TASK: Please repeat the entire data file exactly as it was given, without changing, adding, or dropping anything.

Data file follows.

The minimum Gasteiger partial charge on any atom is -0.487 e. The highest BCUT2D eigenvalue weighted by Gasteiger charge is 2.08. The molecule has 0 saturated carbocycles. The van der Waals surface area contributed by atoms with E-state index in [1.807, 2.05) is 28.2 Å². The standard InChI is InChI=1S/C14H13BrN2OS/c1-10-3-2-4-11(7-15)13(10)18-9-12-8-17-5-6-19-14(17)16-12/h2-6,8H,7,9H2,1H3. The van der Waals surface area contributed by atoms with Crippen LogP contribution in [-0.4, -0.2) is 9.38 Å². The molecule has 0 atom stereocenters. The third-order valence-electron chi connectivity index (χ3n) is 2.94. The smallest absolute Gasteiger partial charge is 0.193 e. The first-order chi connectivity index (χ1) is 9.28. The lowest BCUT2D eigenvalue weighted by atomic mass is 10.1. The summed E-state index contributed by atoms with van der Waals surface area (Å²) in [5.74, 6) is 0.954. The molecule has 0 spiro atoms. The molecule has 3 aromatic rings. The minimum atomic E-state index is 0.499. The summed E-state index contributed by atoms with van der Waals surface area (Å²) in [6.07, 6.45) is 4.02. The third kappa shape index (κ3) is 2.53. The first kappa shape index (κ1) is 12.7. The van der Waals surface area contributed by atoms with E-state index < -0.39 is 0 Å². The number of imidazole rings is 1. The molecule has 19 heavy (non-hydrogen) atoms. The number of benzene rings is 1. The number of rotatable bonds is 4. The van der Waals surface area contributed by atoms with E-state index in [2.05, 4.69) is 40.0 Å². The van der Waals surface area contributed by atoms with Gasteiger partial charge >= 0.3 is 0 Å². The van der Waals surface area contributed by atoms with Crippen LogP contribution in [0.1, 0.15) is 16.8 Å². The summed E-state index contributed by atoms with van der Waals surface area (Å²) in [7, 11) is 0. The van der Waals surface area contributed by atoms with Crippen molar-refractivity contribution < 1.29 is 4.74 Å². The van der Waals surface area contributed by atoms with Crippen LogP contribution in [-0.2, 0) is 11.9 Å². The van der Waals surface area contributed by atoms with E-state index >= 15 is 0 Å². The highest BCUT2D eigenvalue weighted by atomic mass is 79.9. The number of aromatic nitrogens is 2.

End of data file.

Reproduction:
The minimum Gasteiger partial charge on any atom is -0.487 e. The highest BCUT2D eigenvalue weighted by Gasteiger charge is 2.08. The molecule has 0 saturated carbocycles. The van der Waals surface area contributed by atoms with E-state index in [1.807, 2.05) is 28.2 Å². The standard InChI is InChI=1S/C14H13BrN2OS/c1-10-3-2-4-11(7-15)13(10)18-9-12-8-17-5-6-19-14(17)16-12/h2-6,8H,7,9H2,1H3. The van der Waals surface area contributed by atoms with Crippen LogP contribution in [-0.4, -0.2) is 9.38 Å². The molecule has 0 atom stereocenters. The third-order valence-electron chi connectivity index (χ3n) is 2.94. The smallest absolute Gasteiger partial charge is 0.193 e. The first-order chi connectivity index (χ1) is 9.28. The lowest BCUT2D eigenvalue weighted by atomic mass is 10.1. The summed E-state index contributed by atoms with van der Waals surface area (Å²) in [5.74, 6) is 0.954. The molecule has 0 spiro atoms. The molecule has 3 aromatic rings. The minimum atomic E-state index is 0.499. The summed E-state index contributed by atoms with van der Waals surface area (Å²) in [6.07, 6.45) is 4.02. The third kappa shape index (κ3) is 2.53. The first kappa shape index (κ1) is 12.7. The van der Waals surface area contributed by atoms with E-state index < -0.39 is 0 Å². The number of imidazole rings is 1. The molecule has 19 heavy (non-hydrogen) atoms. The number of benzene rings is 1. The number of rotatable bonds is 4. The van der Waals surface area contributed by atoms with E-state index in [2.05, 4.69) is 40.0 Å². The van der Waals surface area contributed by atoms with Gasteiger partial charge >= 0.3 is 0 Å². The van der Waals surface area contributed by atoms with Crippen LogP contribution in [0.1, 0.15) is 16.8 Å². The summed E-state index contributed by atoms with van der Waals surface area (Å²) in [7, 11) is 0. The van der Waals surface area contributed by atoms with Crippen molar-refractivity contribution < 1.29 is 4.74 Å². The van der Waals surface area contributed by atoms with Crippen LogP contribution in [-0.2, 0) is 11.9 Å². The van der Waals surface area contributed by atoms with E-state index >= 15 is 0 Å². The highest BCUT2D eigenvalue weighted by atomic mass is 79.9. The number of aromatic nitrogens is 2.